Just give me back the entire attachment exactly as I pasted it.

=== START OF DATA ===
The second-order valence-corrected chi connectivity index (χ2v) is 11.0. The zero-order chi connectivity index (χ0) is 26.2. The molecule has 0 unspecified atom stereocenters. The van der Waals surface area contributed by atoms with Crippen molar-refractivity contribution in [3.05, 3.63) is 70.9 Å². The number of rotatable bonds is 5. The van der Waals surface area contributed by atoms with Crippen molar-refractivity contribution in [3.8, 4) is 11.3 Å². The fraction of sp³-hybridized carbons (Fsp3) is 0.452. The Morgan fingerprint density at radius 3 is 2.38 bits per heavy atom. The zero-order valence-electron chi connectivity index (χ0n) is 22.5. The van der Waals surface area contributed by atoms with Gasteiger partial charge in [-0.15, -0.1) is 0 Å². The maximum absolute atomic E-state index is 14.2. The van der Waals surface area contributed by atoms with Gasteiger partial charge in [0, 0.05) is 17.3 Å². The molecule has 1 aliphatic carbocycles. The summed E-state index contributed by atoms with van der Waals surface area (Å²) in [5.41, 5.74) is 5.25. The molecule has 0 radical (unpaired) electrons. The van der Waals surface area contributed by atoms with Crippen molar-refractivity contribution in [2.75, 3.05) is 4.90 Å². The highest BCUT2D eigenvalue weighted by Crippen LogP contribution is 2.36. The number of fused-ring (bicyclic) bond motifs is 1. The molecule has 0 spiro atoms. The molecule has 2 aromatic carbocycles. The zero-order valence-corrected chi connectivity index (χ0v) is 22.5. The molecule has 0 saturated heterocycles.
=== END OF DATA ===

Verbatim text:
The second-order valence-corrected chi connectivity index (χ2v) is 11.0. The zero-order chi connectivity index (χ0) is 26.2. The molecule has 0 unspecified atom stereocenters. The van der Waals surface area contributed by atoms with Crippen molar-refractivity contribution in [3.05, 3.63) is 70.9 Å². The number of rotatable bonds is 5. The van der Waals surface area contributed by atoms with Crippen molar-refractivity contribution in [3.8, 4) is 11.3 Å². The fraction of sp³-hybridized carbons (Fsp3) is 0.452. The Morgan fingerprint density at radius 3 is 2.38 bits per heavy atom. The zero-order valence-electron chi connectivity index (χ0n) is 22.5. The van der Waals surface area contributed by atoms with Gasteiger partial charge in [-0.15, -0.1) is 0 Å². The maximum absolute atomic E-state index is 14.2. The van der Waals surface area contributed by atoms with Gasteiger partial charge in [0, 0.05) is 17.3 Å². The molecule has 1 aliphatic carbocycles. The summed E-state index contributed by atoms with van der Waals surface area (Å²) in [5.41, 5.74) is 5.25. The molecule has 0 radical (unpaired) electrons. The van der Waals surface area contributed by atoms with Crippen molar-refractivity contribution in [2.75, 3.05) is 4.90 Å². The highest BCUT2D eigenvalue weighted by Crippen LogP contribution is 2.36. The number of fused-ring (bicyclic) bond motifs is 1. The molecule has 0 spiro atoms. The molecule has 2 aromatic carbocycles. The zero-order valence-corrected chi connectivity index (χ0v) is 22.5. The molecule has 0 saturated heterocycles.